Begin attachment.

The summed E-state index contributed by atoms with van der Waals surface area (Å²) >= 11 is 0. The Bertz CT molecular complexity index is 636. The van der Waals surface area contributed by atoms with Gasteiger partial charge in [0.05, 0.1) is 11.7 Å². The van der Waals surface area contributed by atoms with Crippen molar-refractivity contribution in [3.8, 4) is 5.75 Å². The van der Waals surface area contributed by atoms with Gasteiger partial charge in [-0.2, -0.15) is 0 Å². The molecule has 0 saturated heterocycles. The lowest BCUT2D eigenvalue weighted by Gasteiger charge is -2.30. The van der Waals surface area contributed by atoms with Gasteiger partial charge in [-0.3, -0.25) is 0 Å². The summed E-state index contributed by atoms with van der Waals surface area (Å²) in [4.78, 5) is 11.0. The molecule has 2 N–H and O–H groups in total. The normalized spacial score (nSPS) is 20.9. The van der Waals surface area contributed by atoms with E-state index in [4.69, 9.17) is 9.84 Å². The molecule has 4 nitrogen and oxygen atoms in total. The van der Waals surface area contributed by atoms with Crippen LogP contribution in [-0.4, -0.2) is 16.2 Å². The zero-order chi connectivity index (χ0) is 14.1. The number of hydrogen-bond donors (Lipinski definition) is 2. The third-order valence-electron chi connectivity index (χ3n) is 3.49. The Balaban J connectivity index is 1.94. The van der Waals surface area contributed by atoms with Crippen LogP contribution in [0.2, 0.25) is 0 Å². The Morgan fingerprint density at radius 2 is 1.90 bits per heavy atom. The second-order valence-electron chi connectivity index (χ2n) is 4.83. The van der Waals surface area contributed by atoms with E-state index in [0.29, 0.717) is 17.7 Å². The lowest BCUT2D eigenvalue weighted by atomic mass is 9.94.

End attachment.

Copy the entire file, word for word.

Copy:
The summed E-state index contributed by atoms with van der Waals surface area (Å²) >= 11 is 0. The Bertz CT molecular complexity index is 636. The van der Waals surface area contributed by atoms with Gasteiger partial charge in [0.05, 0.1) is 11.7 Å². The van der Waals surface area contributed by atoms with Crippen molar-refractivity contribution in [3.8, 4) is 5.75 Å². The van der Waals surface area contributed by atoms with Gasteiger partial charge in [-0.2, -0.15) is 0 Å². The molecule has 0 saturated heterocycles. The lowest BCUT2D eigenvalue weighted by Gasteiger charge is -2.30. The van der Waals surface area contributed by atoms with Gasteiger partial charge in [-0.3, -0.25) is 0 Å². The summed E-state index contributed by atoms with van der Waals surface area (Å²) in [4.78, 5) is 11.0. The molecule has 2 N–H and O–H groups in total. The normalized spacial score (nSPS) is 20.9. The van der Waals surface area contributed by atoms with E-state index in [4.69, 9.17) is 9.84 Å². The molecule has 4 nitrogen and oxygen atoms in total. The van der Waals surface area contributed by atoms with Crippen LogP contribution in [-0.4, -0.2) is 16.2 Å². The zero-order chi connectivity index (χ0) is 14.1. The number of hydrogen-bond donors (Lipinski definition) is 2. The third-order valence-electron chi connectivity index (χ3n) is 3.49. The Balaban J connectivity index is 1.94. The van der Waals surface area contributed by atoms with Crippen LogP contribution in [0.2, 0.25) is 0 Å². The Morgan fingerprint density at radius 2 is 1.90 bits per heavy atom. The second-order valence-electron chi connectivity index (χ2n) is 4.83. The van der Waals surface area contributed by atoms with E-state index in [0.29, 0.717) is 17.7 Å². The lowest BCUT2D eigenvalue weighted by atomic mass is 9.94.